(9) Kundra S, Mahendru V, Gupta V, Choudhary AK: Principles of neuroanesthesia in aneurysmal subarachnoid hemorrhage. J Anaesthesiol Clin Pharmacol 2014; 30: 328–37.
(10) Lawton MT, Vates GE. Subarachnoid hemorrhage. N Engl J Med. 2017;377: 257–66.
(11) Lieshout V , Bruland I, Fischer I, et al.: Time is life. Increased mortality of patients with aneurysmatic subarachnoid hemorrhage caused by prolonged transport time to a high-volume neurosurgical unit. Am J Emerg Med 2017; 35: 45–50.
(12) Meyer R, Deem S, Yanez ND, Souter M, Lam A, Treggiari MM. Current practices of triple-H prophylaxis and therapy in patients with subarachnoid hemorrhage. Neurocrit Care. 2011;14:24–36.
(13) Molyneux AJ, Kerr RS, Yu LM, et al.: International Subarachnoid Aneurysm Trial (ISAT) of neurosurgical clipping versus endovascular coiling in 2143 patients with ruptured intracranial aneurysms: A randomised comparison of effects on survival, dependency, seizures, rebleeding, subgroups, and aneurysm occlusion. Lancet 2005; 366: 809–17.
(14) Molyneux AJ, Birks J, Clarke A, Sneade M, Kerr RS: The durability of endovascular coiling versus neurosurgical clipping of ruptured cerebral aneurysms 18 year follow-up of the UK cohort of the International Subarachnoid Aneurysm Trial (ISAT). Lancet 2015; 385: 691–7.
(15) Naidech AM, Levasseur K, Liebling S, Garg RK, Shapiro M, Ault ML, et al.
Moderate hypoglycemia is associated with vasospasm, cerebral infarction,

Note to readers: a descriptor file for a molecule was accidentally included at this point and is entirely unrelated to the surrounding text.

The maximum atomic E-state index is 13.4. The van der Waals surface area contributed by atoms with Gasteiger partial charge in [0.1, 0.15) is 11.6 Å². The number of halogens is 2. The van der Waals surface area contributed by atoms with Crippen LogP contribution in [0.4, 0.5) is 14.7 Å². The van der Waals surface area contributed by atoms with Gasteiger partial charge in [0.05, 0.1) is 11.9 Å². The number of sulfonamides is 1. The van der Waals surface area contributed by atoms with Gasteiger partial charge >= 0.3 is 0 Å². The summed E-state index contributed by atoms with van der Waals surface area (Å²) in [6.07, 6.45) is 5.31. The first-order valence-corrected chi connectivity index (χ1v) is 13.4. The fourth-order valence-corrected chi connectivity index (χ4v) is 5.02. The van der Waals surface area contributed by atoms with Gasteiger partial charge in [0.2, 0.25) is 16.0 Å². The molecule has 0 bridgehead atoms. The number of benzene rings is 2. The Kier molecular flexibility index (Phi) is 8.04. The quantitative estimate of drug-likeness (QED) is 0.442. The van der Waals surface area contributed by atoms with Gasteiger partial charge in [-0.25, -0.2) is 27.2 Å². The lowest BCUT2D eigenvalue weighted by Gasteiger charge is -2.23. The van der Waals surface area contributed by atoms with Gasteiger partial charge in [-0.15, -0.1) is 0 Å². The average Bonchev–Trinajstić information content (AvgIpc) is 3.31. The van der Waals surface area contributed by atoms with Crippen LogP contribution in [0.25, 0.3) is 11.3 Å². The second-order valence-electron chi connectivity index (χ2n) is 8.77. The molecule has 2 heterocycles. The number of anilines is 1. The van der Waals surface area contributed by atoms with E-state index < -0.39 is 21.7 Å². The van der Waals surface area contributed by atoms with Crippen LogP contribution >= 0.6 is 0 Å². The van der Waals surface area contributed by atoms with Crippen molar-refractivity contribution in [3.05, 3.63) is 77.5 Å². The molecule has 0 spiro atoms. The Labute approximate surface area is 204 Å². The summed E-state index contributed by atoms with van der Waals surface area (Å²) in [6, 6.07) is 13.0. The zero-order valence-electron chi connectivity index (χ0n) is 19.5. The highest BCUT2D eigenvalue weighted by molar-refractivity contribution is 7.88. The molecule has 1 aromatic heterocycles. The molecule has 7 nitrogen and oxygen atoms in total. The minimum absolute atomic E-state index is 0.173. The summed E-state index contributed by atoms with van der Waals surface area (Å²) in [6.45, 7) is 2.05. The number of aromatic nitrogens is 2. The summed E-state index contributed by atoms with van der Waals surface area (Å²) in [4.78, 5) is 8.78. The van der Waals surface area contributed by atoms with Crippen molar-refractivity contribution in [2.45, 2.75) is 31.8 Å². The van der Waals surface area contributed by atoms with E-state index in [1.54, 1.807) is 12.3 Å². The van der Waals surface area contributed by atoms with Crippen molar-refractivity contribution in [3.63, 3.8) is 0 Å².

and 3-month disability after subarachnoid hemorrhage. Neurocrit Care.
(16) Okazaki T, Hifumi T, Kawakita K, Shishido H, Ogawa D, Okauchi M, et al. Target serum sodium levels during intensive care unit management of aneurysmal subarachnoid hemorrhage. Shock. 2017;48:558–63.
(17) Okazaki T,Kuroda Y Aneurysmal subarachnoid hemorrhage: intensive care for improving neurological outcome (2018) Journal of Intensive Care. Vol 6, Article number: 28
(18) Rafael Martínez-Pérez, MD, PhD,1,2* Natalia Rayo,3 Agustín Montivero,2and Jorge Marcelo Mura2The “Brain Stress Timing” phenomenon and other misinterpretations of randomized clinical trial on aneurysmal subarachnoid haemorrhage. Neural Regen Research. 2019 Aug; 14(8): 1364–1366.
(19) Rose MJ: Aneurysmal subarachnoid hemorrhage: An update on the medical complications and treatments strategies seen in these patients. Curr Opin Anaesthesiol 2011; 24: 500–7.
(20) Sharma, Rajan Kumar ; Yamada, Yasuhiro ; Kawase, Tsukasa ; Kato, Yoko To clip or coil? Proposal of individual decision making. Interdisciplinary Neurosurgery: Advanced Techniques and Case Management, September 2019, Vol.17, pp.124-128
(21) Smith M. Intensive care management of patients with subarachnoid haemorrhage. Curr Opin Anaesthesiol 2007; 20: 400–7
(22) Spetzler RF, McDougall CG, Zabramski JM, Albuquerque FC, Hills NK, Russin JJ, Partovi S, Nakaji P, Wallace RC. Journal of Neurosurgery. 2015 Sep;123(3):609-17. doi: 10.3171/2014.9.JNS141749. Epub 2015 Jun 26.The Barrow Ruptured Aneurysm Trial: 6-year results.
(23) Steiner T, Juvela S, Unterberg A, Jung C, Forsting M, Rinkel G. European Stroke Organization guidelines for the management of intracranial aneurysms and
subarachnoid haemorrhage. Cerebrovasc Dis. 2013;35:93–112.
FIGURE 1 – Layer of the Meninges
FIGURE 2 – 3 Common Types of Cerebral Aneurysms
FIGURE 3 – Arterial Supply to the Brain and the Circle of Willis
FIGURE 4 – Early Brain Injury and Delayed Cerebral Ischaemia – Pathophysiology
Aneurysmal subarachnoid hemorrhage: intensive care for improving neurological outcome
Okazaki T, Kuroda Y (2018) Journal of Intensive Care. Vol 6, Article number: 28
Cite This Work
To export a reference to this article please select a referencing stye below:
Related ServicesView all
DMCA / Removal Request
If you are the original writer of this case study and no longer wish to have your work published on the UKDiss.com website then please: